The words "discrimination" and "prejudice" have acquired negative connotations, but they are both reasonable and, indeed, inevitable in their place. All decisions involve discrimination. What matters is that the factors influencing the discrimination should be relevant. A hiring committee interviewing potential professors at a university will discriminate against applicants without doctorates, and those who have no publications. Since these are relevant factors for the job in question, no one will object to this discrimination.
Prejudice may also be reasonable. Criminal convictions are a good example of this. It would be impossible to gain employment as a teacher in most countries if you have a conviction for child abuse, and very difficult if you have any violence at all on your record. The prejudice that someone who has harmed children in the past is more likely to do so in the future is generally accepted as reasonable.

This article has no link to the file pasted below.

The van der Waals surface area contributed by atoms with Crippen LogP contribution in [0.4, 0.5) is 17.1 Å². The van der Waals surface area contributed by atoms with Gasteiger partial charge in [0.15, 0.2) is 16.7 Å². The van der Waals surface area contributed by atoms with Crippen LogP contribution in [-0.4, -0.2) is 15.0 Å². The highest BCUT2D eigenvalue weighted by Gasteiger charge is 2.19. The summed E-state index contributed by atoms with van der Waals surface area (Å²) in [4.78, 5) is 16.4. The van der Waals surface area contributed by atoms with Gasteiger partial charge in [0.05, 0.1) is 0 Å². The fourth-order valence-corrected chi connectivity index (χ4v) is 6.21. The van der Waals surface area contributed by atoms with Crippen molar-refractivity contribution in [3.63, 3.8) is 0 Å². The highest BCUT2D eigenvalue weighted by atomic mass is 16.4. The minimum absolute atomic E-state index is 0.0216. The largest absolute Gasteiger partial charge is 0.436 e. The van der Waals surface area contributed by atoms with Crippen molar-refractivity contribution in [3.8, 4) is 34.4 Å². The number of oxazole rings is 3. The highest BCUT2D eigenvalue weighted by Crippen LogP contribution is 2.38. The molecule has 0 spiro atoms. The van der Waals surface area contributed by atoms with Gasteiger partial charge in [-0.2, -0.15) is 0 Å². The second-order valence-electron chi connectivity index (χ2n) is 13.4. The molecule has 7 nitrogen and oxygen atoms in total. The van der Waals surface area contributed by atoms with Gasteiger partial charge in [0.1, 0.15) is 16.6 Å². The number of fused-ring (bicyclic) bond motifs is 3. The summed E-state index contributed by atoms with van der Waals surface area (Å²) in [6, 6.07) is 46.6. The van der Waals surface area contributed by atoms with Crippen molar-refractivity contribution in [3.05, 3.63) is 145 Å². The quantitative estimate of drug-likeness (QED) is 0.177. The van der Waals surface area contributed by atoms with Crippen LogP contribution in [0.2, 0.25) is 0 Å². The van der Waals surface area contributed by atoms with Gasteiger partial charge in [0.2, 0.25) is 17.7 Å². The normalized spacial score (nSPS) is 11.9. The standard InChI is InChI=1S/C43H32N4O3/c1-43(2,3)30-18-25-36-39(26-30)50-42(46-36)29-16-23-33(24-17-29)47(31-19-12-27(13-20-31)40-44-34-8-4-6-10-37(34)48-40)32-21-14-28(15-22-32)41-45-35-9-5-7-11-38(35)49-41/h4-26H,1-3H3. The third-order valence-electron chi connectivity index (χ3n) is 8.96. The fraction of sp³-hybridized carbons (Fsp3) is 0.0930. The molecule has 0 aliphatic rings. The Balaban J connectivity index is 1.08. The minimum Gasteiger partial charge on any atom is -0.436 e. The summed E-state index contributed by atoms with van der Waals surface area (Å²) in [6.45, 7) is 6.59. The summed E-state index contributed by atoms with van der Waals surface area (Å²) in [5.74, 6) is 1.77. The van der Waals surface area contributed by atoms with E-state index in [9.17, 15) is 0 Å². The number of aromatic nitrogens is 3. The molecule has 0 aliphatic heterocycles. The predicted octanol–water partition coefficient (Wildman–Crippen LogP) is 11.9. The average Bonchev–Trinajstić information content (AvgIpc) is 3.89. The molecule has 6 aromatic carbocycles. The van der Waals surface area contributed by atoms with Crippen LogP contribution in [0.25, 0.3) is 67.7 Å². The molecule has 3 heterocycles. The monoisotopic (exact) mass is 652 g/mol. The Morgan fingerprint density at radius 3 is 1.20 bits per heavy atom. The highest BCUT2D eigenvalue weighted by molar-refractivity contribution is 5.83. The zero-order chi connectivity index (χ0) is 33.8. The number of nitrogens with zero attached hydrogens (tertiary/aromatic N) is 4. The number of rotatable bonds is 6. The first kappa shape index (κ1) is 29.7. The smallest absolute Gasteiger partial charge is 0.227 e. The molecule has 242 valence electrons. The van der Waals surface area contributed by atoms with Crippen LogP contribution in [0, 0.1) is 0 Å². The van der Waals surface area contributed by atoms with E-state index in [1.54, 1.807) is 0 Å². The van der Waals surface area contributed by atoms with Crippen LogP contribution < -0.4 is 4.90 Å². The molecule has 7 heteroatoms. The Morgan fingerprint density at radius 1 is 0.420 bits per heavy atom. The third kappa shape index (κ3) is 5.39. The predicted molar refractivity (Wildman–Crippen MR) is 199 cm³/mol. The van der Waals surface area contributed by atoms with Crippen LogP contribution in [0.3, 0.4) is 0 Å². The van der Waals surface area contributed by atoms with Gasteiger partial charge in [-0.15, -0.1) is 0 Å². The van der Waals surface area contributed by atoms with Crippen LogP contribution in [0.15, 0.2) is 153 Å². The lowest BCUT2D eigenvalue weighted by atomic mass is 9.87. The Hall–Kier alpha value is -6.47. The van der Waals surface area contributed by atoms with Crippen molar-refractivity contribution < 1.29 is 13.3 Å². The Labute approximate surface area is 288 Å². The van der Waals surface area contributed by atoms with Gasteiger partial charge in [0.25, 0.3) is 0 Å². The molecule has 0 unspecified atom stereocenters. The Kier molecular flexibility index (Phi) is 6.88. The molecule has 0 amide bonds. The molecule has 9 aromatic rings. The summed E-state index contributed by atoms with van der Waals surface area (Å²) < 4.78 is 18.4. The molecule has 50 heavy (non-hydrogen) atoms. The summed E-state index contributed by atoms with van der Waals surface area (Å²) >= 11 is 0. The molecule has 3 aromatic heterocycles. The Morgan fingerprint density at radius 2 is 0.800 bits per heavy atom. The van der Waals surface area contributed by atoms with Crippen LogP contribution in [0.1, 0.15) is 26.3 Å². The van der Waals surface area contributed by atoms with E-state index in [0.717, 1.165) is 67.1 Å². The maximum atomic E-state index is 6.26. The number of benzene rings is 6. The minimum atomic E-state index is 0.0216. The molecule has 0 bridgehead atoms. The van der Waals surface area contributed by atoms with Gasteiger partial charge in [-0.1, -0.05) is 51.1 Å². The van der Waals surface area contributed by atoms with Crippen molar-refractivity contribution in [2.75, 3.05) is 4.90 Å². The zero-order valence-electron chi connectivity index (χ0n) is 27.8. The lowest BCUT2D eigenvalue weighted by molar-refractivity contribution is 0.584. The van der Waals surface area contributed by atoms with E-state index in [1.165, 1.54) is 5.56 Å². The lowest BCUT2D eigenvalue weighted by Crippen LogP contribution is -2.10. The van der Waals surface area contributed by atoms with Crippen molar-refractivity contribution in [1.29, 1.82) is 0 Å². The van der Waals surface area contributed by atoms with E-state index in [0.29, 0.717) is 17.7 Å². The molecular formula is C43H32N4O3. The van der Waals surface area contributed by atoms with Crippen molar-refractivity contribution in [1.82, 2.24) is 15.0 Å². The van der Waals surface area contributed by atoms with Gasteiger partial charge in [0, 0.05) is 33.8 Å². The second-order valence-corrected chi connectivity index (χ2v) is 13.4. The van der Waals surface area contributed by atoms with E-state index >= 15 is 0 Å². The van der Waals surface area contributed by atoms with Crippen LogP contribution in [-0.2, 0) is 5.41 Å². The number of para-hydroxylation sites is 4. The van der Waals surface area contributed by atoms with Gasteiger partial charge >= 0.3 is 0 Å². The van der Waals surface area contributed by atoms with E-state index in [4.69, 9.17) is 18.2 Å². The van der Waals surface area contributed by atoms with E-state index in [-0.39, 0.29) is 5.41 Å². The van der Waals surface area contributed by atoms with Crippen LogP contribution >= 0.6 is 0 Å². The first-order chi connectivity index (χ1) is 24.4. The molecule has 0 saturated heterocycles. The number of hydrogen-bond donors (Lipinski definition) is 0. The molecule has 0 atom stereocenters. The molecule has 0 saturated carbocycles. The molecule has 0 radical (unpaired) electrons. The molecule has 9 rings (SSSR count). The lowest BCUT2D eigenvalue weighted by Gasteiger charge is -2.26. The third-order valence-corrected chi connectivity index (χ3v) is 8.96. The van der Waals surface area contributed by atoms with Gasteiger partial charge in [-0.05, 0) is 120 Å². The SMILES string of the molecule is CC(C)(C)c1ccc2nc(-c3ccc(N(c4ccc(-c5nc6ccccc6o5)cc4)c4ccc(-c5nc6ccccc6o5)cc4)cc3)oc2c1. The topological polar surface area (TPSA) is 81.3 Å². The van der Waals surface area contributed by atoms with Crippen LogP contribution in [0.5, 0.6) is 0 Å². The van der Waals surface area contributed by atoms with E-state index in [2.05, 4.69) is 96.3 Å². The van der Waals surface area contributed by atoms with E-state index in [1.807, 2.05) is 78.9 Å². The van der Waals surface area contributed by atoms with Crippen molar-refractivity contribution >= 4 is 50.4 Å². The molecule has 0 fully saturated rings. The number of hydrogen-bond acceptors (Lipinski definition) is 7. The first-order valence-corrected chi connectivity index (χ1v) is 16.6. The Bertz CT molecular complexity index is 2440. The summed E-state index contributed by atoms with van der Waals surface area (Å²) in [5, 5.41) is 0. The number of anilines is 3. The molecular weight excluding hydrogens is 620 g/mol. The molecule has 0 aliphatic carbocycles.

Sex and race are irrelevant factors in assessing a person's abilities and character. Sexism and racism refer to any consideration of these factors when deciding an issue. There are rare occasions on which sex and race might be relevant to a person's ability to do a job. One would not usually hire a white actor to play the role of Othello, or a male one to play Desdemona. However, in almost every case, racism and sexism refer to unjustified discrimination and unreasonable prejudice. These are not always easy to detect, since most people are ashamed to admit to being racist or sexist. However, a careful examination of the justification for any decision should reveal whether it is based on relevant factors, or whether racism and sexism have played a part.